Building Character, Convenience Essential To Downtown Lafayette’s Future
Parking management and updated zoning codes will likely be the hot-button issues surrounding downtown Lafayette’s development, and all to facilitate one feature that downtown development consultants have deemed essential in creating a thriving urban center: charm.
“This is where character does matter,” said Downtown Development Authority CEO Nathan Norris at Tuesday’s Acadiana Press Club meeting.
Norris discussed the Downtown Action Plan, a proposal unveiled by the DDA last month that outlines a future focus for Lafayette’s urban center. An aspect known as the “Downtown Character Program” highlights convenience, vibrancy and “outdoor room” for the public as the core of a successful city environment.
Norris said setting a standard for how downtown looks and operates is necessary from an economic standpoint, as an engaging, efficient environment brings more people to the area — and in turn, more revenue to Lafayette.
But there are roadblocks. Currently, there are few options for housing downtown — which is another priority the DDA is tackling, Norris said — and for those who visit, limited parking is already a problem that’s costing the city.
"This is where character does matter."
“I think what’s important is that right now, there’s times during high demand where we’re not charging for (parking) at all,” said Geoff Dyer, director of design for the DDA.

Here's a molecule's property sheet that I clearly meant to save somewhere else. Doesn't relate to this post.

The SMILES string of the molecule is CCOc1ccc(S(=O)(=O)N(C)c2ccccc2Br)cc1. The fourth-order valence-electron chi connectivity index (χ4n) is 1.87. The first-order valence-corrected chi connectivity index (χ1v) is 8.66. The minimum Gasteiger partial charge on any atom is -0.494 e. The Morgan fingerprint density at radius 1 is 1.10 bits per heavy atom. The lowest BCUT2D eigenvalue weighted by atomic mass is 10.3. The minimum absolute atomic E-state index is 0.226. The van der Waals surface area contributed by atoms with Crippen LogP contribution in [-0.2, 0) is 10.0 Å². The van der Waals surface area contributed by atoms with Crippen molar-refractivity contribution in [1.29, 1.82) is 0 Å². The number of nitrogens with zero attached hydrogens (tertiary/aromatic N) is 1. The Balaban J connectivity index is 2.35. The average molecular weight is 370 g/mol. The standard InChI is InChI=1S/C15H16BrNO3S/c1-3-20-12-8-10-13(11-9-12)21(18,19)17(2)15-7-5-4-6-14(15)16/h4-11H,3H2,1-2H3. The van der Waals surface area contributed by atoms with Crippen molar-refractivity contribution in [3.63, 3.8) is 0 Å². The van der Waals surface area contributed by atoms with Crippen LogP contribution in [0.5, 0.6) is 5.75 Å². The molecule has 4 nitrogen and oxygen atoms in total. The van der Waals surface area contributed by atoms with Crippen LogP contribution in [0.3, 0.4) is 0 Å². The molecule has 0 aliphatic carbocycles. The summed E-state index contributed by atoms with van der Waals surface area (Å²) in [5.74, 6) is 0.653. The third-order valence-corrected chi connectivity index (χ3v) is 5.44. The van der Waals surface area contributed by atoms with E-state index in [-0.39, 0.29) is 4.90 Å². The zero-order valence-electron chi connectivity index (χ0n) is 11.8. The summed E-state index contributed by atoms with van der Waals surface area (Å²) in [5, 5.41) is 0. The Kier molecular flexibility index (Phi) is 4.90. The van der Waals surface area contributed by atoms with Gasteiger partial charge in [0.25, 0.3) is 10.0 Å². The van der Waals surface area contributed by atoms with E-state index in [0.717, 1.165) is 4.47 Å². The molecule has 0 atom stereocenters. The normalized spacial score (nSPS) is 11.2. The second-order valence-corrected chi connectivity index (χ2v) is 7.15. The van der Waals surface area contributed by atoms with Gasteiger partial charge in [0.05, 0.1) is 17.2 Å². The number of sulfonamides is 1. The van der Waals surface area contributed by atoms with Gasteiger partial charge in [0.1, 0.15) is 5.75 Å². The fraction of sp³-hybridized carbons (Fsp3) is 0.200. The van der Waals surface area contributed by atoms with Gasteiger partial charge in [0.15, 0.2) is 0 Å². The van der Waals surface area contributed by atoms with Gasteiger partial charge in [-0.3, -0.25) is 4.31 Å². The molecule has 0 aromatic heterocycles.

Dyer and his colleagues are recommending supply-and-demand pricing that would increase during high-volume events, but the payment changes would happen alongside convenience upgrades, like credit-card-ready parking meters and sensors that link to smartphone apps to help patrons find parking more easily.
As for the zoning codes, which Norris said should be complete by the year’s end, those improvements could include guidelines that limit building heights so no sun is “stolen” from a neighbor. Thoughtfully planned storefronts with awnings or galleries that provide shade for pedestrians will be encouraged, and outdoor dining possibilities and increased park spaces will be a priority.
Norris noted that similar zoning regulations are already locally successful. Guidelines for mixed-use developments — like River Ranch — that offer housing, dining, business and retail within visually stimulating, walkable distances are planned so that developers can feel confident where they’re breaking ground, Norris said, while potential residents are lured by the advantages of urban living.
And the values of those developments, Norris added, could eventually increase pedestrian accessibility citywide, while also improving public transportation options — thus eventually easing traffic woes in the process.
“See, it’s all connected,” Norris said. “The character of the downtown feeds the abillity of us to have a strong transit system, ultimately, because if you’re not willing to walk a block or two, then it all falls apart.”
The Lafayette City-Parish Council will have to approve the codes before they’re set in place. Norris said the proposal could be finished as soon as August.